We successfully represented the English administrator of a cross-border estate in a matter which concerned itself with the question:
Should an Irish court prevent the transfer of the assets of the ancillary administration of a deceased’s estate (in Ireland) to the principal administration of his estate (in England), where he had lived and worked?
This issue had not previously been addressed by the Irish courts and Mr Justice Twomey’s decision of 3 June 2021 represents a landmark judgment, albeit in a niche area of law.
Factually, the matter involved a testator who died domiciled in England in 2017 having executed two wills. The first will, the Irish will, dealt exclusively with his property in Ireland and his second will, the English will, disposed of his property in England. The English estate was insolvent and therefore the English creditors were unlikely to be fully paid if they were to have recourse only to the English assets. The Irish estate, on the other hand, had few, if any creditors and the Irish administrator estimated the Irish estate to be worth approximately €1.14 million.
In making its decision, the High Court also had to have regard to a claim under section 117 of the Succession Act by one of the deceased’s minor children as well as the views of the Irish residuary legatee who was resisting both the section 117 claim and the transfer of Irish assets to the UK.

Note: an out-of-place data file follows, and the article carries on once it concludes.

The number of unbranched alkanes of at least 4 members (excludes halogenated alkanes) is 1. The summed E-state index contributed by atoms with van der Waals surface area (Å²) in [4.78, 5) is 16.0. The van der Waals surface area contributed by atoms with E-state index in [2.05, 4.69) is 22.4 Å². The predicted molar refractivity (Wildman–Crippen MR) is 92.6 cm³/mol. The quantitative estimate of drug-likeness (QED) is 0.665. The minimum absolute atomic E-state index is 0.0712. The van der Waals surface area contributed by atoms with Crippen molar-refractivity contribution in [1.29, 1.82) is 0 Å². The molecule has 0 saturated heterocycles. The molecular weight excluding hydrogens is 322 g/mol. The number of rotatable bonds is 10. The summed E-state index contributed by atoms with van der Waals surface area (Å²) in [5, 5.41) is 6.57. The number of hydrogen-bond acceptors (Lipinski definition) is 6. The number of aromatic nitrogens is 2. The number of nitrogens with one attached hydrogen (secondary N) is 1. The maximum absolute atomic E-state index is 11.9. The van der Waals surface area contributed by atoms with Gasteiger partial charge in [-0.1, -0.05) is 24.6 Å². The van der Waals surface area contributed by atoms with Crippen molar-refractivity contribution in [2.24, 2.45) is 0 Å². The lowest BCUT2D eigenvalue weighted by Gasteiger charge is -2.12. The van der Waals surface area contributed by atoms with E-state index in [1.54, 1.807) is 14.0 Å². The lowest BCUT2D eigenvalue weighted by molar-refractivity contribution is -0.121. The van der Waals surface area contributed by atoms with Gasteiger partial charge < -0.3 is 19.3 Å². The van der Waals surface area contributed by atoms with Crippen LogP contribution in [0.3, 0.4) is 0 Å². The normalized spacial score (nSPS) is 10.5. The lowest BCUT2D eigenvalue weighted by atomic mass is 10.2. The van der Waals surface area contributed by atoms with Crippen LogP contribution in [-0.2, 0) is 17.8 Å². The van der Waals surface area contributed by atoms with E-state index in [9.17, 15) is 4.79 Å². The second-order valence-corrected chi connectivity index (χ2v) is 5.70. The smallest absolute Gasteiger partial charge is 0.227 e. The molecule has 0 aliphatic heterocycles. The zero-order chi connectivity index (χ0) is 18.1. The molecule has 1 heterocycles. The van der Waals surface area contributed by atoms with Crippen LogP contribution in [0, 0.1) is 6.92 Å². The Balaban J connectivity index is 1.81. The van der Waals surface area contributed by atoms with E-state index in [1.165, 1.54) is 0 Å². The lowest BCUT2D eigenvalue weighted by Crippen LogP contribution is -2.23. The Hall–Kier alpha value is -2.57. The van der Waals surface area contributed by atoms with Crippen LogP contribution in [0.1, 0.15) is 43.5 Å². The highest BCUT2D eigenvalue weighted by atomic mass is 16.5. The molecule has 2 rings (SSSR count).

The matter further involved the question of limitation as the English creditors would have been statute barred in Ireland due to a short 2-year limitation period, whereas in the UK, where the limitation period is 6 years, the English creditors still had the option of pursuing various avenues to recover the debts.
Having considered the representations made by the various parties, including two notice parties, and the applicable law together with principles of fairness and equity, the Court found that preventing the transfer of Irish assets to the UK would be an incorrect use of its discretion. The Court held that effectively treating the deceased’s estate as two separate estates would deny the bona fide English creditors recovery of his debts from his estate and would be inconsistent with the principle that assets of the estate must first be used to discharge monies owned to creditors before they can be distributed to any beneficiaries.